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David Bennett, Carolyn D'Cruz, Glenn D'Cruz, Julia Vassilieva

This article is published as a tribute to the late Hungarian philosopher Agnes Heller, who died earlier this year.

How is it possible to profit from protecting the environment, rather than through deepening its terminal crisis? In recent years, a growing group of investors, economists and governments have answered this question with a range of market-based instruments designed to facilitate the commodification and trade of everything from carbon to wetlands.

This paper charts emerging scholarship on what I conceptualise as ‘compensatory cultures’; cultures that are, in essence, compensatory responses to crisis, but are presented and received as desirable, even preferable ways of organising life.

The aim of this article is two-fold. Firstly, it identifies and maps out a new presence in race discourse in the UK arts and higher education, under the heading of ‘US Black Critical Thought’. Secondly, it seeks to situate ‘US Black Critical Thought’ and its growing impact upon intellectual and aesthetic discourses on race in the UK through the lens of the longer-term project of ‘Black British Cultural Studies’.


Shahidha Bari , Jacob McGuinn , Elliot Ross, Claire Finch

Reviews: The Insistent Poetics of Relation Shahidha Bari An Historically Conjunctural Phenomenon Jacob McGuinn New Narrative Maternity Claire Finch Booknote: An Indomitable Humanism Elliot Ross

This issue of Twentieth Century Communism features a selection of papers presented at a symposium at the University of Manchester, UK in November 2018. The symposium considered new trends in the history of communist anti-colonialism and internationalism in the twentieth century.

This article looks at the relationship between Claudia Jones, the pioneering black Marxist feminist, and the border regime of the United States.

This article explores the place of ‘Ireland’ in the political imagination of the nascent Australian Communist movement between its fractured formation in 1920 and the end of the Irish Civil War in 1923.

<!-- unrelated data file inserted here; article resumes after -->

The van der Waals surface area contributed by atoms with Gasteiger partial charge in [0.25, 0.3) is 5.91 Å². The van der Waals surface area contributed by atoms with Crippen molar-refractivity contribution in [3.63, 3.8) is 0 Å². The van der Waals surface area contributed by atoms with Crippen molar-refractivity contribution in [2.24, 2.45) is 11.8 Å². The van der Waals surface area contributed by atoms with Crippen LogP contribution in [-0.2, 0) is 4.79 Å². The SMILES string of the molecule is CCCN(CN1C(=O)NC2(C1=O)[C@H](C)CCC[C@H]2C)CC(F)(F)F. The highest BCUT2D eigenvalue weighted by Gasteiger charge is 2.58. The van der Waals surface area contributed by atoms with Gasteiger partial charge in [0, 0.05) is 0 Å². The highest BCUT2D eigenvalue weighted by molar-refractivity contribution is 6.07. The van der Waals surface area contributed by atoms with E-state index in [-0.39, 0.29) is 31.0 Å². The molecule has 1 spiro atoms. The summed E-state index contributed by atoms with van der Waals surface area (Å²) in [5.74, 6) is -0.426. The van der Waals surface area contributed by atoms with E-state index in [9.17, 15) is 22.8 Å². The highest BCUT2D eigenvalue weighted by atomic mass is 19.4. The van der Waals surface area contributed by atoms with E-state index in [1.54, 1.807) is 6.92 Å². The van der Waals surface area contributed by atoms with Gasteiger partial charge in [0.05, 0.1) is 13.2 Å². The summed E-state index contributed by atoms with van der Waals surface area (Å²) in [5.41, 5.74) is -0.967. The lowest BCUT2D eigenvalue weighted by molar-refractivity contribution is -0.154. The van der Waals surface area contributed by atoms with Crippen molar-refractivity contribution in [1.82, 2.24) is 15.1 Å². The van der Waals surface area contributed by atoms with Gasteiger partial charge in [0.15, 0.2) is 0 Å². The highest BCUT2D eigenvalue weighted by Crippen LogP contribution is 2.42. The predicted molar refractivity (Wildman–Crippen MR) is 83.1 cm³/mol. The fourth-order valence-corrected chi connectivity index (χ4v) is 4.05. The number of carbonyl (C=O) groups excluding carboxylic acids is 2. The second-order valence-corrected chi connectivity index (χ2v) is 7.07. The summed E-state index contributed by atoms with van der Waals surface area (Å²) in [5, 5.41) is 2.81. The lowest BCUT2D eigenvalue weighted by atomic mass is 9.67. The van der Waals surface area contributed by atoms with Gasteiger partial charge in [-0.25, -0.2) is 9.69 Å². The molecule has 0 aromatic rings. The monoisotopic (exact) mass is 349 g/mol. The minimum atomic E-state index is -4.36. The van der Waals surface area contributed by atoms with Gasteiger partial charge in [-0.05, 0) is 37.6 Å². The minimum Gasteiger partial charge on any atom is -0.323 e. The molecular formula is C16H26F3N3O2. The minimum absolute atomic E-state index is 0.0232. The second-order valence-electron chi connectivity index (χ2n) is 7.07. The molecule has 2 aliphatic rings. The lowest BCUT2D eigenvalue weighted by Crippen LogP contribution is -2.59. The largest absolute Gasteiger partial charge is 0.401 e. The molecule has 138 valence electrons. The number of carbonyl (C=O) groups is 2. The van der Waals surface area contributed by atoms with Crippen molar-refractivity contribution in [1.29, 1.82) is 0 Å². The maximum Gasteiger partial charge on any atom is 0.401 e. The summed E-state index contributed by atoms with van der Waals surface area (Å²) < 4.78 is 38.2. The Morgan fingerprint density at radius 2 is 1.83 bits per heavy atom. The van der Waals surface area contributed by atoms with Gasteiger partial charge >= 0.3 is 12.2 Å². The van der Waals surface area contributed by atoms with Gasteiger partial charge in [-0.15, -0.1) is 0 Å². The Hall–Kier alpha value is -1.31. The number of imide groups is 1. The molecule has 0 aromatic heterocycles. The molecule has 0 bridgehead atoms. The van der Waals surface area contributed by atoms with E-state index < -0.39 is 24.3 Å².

We will only be able to survive as a species if we can find ways to limit the exercise of all forms of coercive power, to unleash the multiplier effect of social power, and to distribute power-to as widely as possible. To achieve these goals, it is necessary to reconceptualise the nature of power itself.

Ben Roberts and Patrick Crogan introduce this special issue of New Formations.

This article discusses the cyclical nature of automation anxiety and examines ways of thinking about the recurrence of automation debates in culture, particularly with reference to the 1950s, 1960s and today.

Contesting binaries that tend to underlie claims about automation, this article seeks to complicate arguments that are made about digital technology and the processes and practices of automation essential to it.


Clare Birchall, Jack Boulton, Joni Meenagh, Danielle Sands

On the NSA (New Security Aesthetics) Clare Birchall reviews Matthew Potolsky, The National Security Sublime: On the Aesthetics of Government Secrecy, London, Routledge, 2019, 183pp; £115 hardback; from £21 ebook. All Good in Theory Jack Boulton reviews John Protevi, Edges of the State, Minnesota, University of Minnesota Press, 2019, 118pp; paperback, $7.95, ISBN 978-1-517-90796-9. Can Femininity be Queer? Joni Meenagh reviews Hannah McCann, Queering Femininity: Sexuality, Feminism, and the Politics of Presentation, London and New York, Routledge, 2018, 162pp; £115.00 hardcover. Judgment, or Learning How to Live Danielle Sands reviews Jacques Derrida, Before the Law: The Complete Text of Préjugés, Sandra Van Reenan and Jacques de Ville (trans.), Minneapolis & London, University of Minnesota Press, 2018, 78pp; ISBN 978-1517905514 (pbk).

Minimal Autonomies Oliver Haslam reviews Nicholas Brown, Autonomy: The Social Ontology of Art under Capitalism. Durham, Duke University Press, 2019, 232pp; $24.95 paperback, $89.95 cloth. Epochal Ecopoetics Demi Wilton reviews David Farrier, Anthropocene Poetics: Deep Time, Sacrifice Zones, and Extinction, Minneapolis and London, University of Minnesota Press, 2019, 164pp; $23 paperback, $93 cloth.

As we were going to press the December general election was announced. During the campaign Boris Johnson looks set to continue his impersonation act as tribune of the people and embodiment of the popular will. For this reason Bill Schwarz’s analysis in this issue of Johnson’s role in attempting to reconfigure the Conservative Party as a party of the populist right is essential reading. As Schwarz argues, the incorporation of right-wing populism potentially marks a new period in the history of the old party. The continuously intensifying condensation of meanings into the deadly Brexit meme, which began long before the referendum took place, has offered the right an historic opportunity to link together a set of populist ideas that may be capable of re-ordering the political landscape of Britain.

Boris Johnson’s newly adopted persona as embodiment of the people’s will represents another step along the road towards a very English populism

How do different ideas about religion and the secular shape the building of solidarities and alliances?